For most of us, summer means the tax filing deadline sits firmly, thankfully, in the rearview mirror. However, the year-round work of the IRS continues, and mistakes made on tax returns can still catch their eye. One such common mistake is excess contributions to a tax-advantaged plan like a self-directed IRA. Fortunately, excess contributions can be corrected relatively easily.
What are Excess Contributions?
Each year the IRS updates contribution limits to a given plan, as well as income limits which, if exceeded, may impact the tax benefits of those contributions. Contributing in excess may mean exceeding the overall limit, or perhaps exceeding the available limit in accordance with one’s income. Correcting these can be fairly simple, and also prudent, as 6% penalties will be assessed each year the excess remains in the account.
How can you Correct Excess Contributions?
Taxpayers have several options when it comes to avoiding 6% penalties from the IRS:
Withdraw the Contribution
Perhaps the most straightforward method is to simply withdraw the excess deposit. Reporting the distribution as a withdrawal of an excess contribution means you won’t be responsible for taxes. However, any earnings attributable to the excess contribution must also be withdrawn and would be taxable. Calculating these earnings can be tricky, so contact your accountant or tax professional for assistance.
File an Amended Tax Return
The IRS understands individuals and businesses sometimes need more time to file their return. Accordingly, taxpayers can file an amended tax return until an extended deadline of October 15. So, even if you made an excess 2020 contribution all the way back in January of last year, you still have time to make it right. This option is only available to those who already filed their taxes. Note, however, you would also have to withdraw the excess balance as described above.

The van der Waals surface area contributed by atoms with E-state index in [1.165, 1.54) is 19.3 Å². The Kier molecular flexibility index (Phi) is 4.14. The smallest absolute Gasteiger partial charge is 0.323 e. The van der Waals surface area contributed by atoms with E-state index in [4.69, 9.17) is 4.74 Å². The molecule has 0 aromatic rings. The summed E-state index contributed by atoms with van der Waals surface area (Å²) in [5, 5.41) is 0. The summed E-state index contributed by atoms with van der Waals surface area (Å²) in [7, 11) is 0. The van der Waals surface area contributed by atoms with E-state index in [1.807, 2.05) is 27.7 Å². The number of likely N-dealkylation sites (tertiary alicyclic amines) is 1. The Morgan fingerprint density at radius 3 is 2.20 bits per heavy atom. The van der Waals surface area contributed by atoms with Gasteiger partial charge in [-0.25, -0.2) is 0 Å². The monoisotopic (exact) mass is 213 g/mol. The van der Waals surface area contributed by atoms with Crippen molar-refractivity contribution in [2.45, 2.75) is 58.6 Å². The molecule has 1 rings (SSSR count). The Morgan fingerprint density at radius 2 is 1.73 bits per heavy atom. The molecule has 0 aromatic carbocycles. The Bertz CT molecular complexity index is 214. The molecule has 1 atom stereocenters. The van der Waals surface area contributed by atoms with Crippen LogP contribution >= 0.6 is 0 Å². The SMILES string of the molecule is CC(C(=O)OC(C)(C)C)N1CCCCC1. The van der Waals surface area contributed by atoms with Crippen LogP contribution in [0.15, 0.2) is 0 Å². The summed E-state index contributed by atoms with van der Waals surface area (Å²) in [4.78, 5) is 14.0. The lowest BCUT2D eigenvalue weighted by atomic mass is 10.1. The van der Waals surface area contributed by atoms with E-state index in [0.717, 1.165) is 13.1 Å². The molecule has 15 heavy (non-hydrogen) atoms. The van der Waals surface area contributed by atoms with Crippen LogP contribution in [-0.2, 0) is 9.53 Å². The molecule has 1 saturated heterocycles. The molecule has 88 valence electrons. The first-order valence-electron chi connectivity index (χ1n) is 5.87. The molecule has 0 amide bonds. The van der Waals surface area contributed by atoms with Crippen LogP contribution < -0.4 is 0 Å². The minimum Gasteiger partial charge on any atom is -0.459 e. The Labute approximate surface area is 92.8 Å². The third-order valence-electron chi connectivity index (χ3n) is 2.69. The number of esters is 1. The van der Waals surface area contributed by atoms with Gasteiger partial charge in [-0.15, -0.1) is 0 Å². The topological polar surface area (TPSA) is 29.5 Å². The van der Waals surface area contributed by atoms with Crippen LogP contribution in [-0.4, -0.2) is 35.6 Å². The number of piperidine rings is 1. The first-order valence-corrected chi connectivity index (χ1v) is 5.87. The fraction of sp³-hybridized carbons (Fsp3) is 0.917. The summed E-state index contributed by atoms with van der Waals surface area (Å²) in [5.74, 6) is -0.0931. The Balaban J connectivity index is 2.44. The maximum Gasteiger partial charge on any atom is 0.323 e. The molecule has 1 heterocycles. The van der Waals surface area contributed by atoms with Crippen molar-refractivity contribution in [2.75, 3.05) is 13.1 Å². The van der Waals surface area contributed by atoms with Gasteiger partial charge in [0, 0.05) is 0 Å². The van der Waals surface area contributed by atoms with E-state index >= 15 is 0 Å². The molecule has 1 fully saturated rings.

Apply the Contribution Toward Next Year
If you’d rather not deal with distributions or calculations of attributable earnings, you can leave your account balance intact. Doing so would subject you to the 6% penalty. That being said, you can avoid future 6% penalties by applying the excess balance toward next year’s contribution limit.
For instance, let’s say you make a $7,000 contribution this year when your limit is only $6,000. If you don’t want to withdraw the excess $1,000, you can leave it alone and pay the 6% penalty. To prevent additional penalties down the road, you could elect to only contribute $5,000 the following year (the annual limit minus the $1,000 excess and assuming the annual limit remains $6,000).
We’re Here for Your Account Needs
Much as the IRS provides the tools for fixing excess contributions, NDTCO provides the tools for managing your self-directed plans. To discuss your contribution and distribution options, please don’t hesitate to give us a call at 877-742-1270 or send us a message through the Client Portal.